Congress may act. In the meantime, the Department of Justice has taken
         the position that the Guidelines should continue to be applied by
         sentencing judges.

Legal Ethics and the Lawyer’s Role in the Ethical Corporation

                Compliance and Ethics Programs (continued)
         In the wake of these decisions, it seems clear:
          • Having an effective program can only play a positive role in
            sentencing – whether the Guidelines are mandatory or merely
          • The relevance of compliance programs to charging and enforcement
            decisions has not changed. Prosecutors and other law enforcement
            officials still attach significant weight to them.
          • Compliance programs continue to be relevant when violations of
            law occur and directors seek to demonstrate that they adequately
            discharged their duty of care.
          • For all these reasons, companies are well advised to review their
            compliance (and ethics) programs and tune and tighten them so they
            comply with the “best practices” reflected in the new Guidelines.

Legal Ethics and the Lawyer’s Role in the Ethical Corporation

                Compliance and Ethics Programs (continued)
         The Basel Committee on Banking Supervision in April 2005 published its
         paper on “Compliance and the Compliance Function in Banks”
         The Basel Committee paper spells out key characteristics of an effective
         compliance function:
          • Board and senior management responsibility.
          • Adequate independence and resources for the compliance function.
          • Responsibilities of the various players.
          • Relationship of the compliance function with internal audit.
          • Outsourcing considerations – subject to oversight by internal personnel.
         FIL-105-2005, “Corporate Codes of Conduct – Guidance on Implementing
         an Effective Ethics Program,” issued by the FDIC on October 21, 2005,
         outlines the components of a Code of Conduct for U.S. financial
Legal Ethics and the Lawyer’s Role in the Ethical Corporation

                                Roles of Outside Counsel


Peter L. Rossiter is a partner in the Chicago office of Schiff Hardin LLP, where his practice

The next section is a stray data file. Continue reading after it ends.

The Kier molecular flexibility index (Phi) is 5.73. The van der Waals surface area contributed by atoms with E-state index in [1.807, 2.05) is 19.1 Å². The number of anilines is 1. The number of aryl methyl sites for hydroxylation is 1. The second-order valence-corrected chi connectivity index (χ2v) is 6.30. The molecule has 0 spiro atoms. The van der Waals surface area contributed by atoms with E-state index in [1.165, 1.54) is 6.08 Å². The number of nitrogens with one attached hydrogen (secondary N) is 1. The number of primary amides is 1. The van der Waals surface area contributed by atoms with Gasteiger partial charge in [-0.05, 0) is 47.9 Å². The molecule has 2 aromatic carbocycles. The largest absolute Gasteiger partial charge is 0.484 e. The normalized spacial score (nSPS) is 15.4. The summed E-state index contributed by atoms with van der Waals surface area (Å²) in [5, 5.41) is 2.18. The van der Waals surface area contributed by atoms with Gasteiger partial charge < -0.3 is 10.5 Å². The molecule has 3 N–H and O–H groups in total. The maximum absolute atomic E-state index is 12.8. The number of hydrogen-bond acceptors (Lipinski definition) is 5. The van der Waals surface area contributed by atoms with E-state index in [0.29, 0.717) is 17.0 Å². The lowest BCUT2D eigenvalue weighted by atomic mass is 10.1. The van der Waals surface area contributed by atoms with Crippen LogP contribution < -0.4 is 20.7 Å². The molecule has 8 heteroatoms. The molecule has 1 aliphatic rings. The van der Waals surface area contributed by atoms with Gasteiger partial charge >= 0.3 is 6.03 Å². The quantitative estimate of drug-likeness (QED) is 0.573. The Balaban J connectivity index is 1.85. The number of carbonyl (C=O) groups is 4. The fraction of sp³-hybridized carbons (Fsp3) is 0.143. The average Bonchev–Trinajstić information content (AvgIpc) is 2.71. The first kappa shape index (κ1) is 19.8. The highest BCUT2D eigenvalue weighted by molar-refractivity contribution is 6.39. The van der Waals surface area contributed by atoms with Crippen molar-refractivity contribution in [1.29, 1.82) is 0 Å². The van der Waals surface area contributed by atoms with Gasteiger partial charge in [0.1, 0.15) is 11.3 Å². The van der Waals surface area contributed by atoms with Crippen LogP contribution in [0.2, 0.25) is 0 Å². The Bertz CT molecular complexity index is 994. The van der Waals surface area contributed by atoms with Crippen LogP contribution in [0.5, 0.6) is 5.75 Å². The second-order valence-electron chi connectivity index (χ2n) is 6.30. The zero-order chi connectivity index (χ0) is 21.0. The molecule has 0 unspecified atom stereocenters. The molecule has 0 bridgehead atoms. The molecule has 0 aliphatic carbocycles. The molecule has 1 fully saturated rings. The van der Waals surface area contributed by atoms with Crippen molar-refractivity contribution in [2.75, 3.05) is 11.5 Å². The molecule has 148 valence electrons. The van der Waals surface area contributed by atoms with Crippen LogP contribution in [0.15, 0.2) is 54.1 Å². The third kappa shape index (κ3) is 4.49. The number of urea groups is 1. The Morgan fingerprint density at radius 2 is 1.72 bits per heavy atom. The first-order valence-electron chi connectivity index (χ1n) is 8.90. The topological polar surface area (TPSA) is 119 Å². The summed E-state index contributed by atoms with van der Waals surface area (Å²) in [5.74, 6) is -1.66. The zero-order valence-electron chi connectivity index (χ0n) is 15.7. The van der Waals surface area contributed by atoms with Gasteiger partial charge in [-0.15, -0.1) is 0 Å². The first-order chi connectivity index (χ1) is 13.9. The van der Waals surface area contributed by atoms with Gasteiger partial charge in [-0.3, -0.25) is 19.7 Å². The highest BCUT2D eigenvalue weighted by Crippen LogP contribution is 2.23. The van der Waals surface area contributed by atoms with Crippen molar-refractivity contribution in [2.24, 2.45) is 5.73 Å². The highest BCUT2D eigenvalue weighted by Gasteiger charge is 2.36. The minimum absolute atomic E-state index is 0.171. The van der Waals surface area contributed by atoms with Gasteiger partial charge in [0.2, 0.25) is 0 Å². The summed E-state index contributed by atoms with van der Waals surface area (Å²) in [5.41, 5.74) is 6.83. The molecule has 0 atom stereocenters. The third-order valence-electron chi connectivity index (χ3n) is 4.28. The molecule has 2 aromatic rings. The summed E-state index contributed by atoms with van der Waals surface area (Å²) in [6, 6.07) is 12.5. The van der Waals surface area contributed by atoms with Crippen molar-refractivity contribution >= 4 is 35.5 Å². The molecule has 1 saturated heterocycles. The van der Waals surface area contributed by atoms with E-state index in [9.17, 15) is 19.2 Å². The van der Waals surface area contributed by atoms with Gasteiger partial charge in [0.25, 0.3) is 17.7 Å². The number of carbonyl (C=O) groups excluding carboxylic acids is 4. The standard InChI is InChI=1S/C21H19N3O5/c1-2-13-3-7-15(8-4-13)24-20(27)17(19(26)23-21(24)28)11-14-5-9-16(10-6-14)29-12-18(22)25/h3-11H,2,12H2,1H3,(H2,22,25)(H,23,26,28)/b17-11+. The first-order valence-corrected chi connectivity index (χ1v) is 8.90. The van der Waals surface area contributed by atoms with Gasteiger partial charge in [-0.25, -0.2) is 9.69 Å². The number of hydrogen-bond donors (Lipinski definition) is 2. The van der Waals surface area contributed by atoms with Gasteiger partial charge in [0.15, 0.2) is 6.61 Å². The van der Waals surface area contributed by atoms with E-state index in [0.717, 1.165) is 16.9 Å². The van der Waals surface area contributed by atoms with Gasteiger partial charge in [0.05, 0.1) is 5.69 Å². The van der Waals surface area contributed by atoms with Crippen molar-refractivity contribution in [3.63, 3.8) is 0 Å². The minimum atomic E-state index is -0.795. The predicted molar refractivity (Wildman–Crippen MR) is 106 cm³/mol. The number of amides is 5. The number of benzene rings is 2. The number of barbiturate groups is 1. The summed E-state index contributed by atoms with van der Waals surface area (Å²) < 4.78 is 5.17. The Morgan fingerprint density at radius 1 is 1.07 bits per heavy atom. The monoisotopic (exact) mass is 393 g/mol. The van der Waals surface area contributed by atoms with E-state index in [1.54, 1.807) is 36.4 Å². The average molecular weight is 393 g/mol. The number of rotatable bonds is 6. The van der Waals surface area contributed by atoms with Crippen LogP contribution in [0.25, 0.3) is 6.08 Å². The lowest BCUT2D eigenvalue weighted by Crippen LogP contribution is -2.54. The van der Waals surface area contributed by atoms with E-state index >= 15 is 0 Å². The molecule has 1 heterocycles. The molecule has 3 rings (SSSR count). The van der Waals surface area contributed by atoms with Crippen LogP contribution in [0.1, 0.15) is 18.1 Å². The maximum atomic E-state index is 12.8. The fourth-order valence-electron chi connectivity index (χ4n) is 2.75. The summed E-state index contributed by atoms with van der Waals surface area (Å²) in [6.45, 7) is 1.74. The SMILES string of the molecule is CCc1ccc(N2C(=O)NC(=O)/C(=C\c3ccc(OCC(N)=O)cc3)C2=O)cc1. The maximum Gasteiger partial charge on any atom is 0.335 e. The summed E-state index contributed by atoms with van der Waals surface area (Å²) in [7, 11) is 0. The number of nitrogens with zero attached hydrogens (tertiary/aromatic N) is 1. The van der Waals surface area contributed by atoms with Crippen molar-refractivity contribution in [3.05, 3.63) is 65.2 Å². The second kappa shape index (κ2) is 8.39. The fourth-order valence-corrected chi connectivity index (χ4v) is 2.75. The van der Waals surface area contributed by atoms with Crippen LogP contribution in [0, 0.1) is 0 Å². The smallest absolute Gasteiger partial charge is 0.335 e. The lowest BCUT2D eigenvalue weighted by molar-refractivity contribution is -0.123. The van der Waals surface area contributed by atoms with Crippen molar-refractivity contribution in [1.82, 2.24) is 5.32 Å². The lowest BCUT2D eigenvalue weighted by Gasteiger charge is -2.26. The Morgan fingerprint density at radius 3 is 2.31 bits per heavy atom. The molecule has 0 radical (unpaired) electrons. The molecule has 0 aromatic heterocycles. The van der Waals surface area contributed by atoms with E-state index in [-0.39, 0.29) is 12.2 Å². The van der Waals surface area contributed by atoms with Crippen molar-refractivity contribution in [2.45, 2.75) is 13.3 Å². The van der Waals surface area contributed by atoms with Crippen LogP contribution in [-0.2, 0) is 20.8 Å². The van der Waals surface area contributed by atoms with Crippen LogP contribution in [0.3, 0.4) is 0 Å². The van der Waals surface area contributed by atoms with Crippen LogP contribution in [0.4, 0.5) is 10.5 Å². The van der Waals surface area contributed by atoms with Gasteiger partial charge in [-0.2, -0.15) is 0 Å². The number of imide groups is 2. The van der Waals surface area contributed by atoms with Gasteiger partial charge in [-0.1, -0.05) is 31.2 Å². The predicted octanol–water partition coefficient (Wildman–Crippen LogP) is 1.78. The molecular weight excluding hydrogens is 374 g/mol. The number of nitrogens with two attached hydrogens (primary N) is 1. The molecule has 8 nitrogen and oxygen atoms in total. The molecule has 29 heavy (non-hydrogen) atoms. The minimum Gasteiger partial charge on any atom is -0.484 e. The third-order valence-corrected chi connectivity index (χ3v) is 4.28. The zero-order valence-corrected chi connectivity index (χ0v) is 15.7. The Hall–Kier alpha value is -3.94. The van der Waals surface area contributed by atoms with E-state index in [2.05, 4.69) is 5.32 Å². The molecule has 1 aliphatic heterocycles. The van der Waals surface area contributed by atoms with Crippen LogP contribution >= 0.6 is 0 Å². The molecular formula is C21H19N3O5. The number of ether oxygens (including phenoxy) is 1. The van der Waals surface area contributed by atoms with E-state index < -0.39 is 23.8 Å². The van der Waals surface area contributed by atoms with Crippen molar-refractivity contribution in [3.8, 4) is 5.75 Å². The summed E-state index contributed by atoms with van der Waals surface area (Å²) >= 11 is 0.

focuses on securities, corporate governance and regulatory matters, as well as mergers and
acquisitions and other transactional work, for financial institutions and other businesses.

From 1992 to 2004, Mr. Rossiter was an Executive Vice President of Northern Trust
Corporation, serving as General Counsel until 2000. As General Counsel, he led a 30+ attorney
legal department to support Northern Trust’s leading private banking and trust, institutional and
investment management businesses worldwide. In 2000, he became President of Northern
Trust’s Corporate and Institutional Services business unit, which manages Northern Trust’s
relationships with the institutional investors Northern serves around the globe. In 2003, he
became the head of the Corporate Risk Management Group for Northern Trust, where he
designed, organized, and led this new function. In 2004 he returned to the Schiff Hardin firm,
where for the sixteen years prior to 1992 he had concentrated his practice in corporate and
securities work for public and privately held clients across a range of industries.

Mr. Rossiter received his A.B. with high honors in the Woodrow Wilson School of Public and
International Affairs from Princeton University, and received his J.D. from Yale Law School,
where he was a member of the Board of Editors of the Yale Law Journal. He served as a law
clerk to the Honorable Alvin B. Rubin, U.S. District Judge, Eastern District of Louisiana (1973-
75), and the Honorable Warren E. Burger, Chief Justice of the United States (1975-76).

Schiff Hardin LLP
6600 Sears Tower
Chicago, IL 60606

Telephone:       (312) 258-5579
Fax:             (312) 258-5600

CH1\ 4320645.2
                              MICHAEL ROSTER

Michael Roster is Executive Vice President and General Counsel of World
Savings/Golden West Financial Corporation, a $125 billion financial services company
operating in 39 states. He previously was Managing Partner of Morrison & Foerster’s
Los Angeles office as well as co-chair of the firm’s Financial Services Practice Group
nationwide and, between 1993 and 2000, he was General Counsel of Stanford University
and Stanford Medical Center.

Mike is currently a director of the California Bankers Association and the Federal Home
Loan Bank of San Francisco. He previously has served as chair of the Association of
Corporate Counsel (ACCA), outside director and vice chair of Silicon Valley Bank, chair
of the Stanford Alumni Association, and chair of two start-up companies: Insert
Therapeutics and Encirq.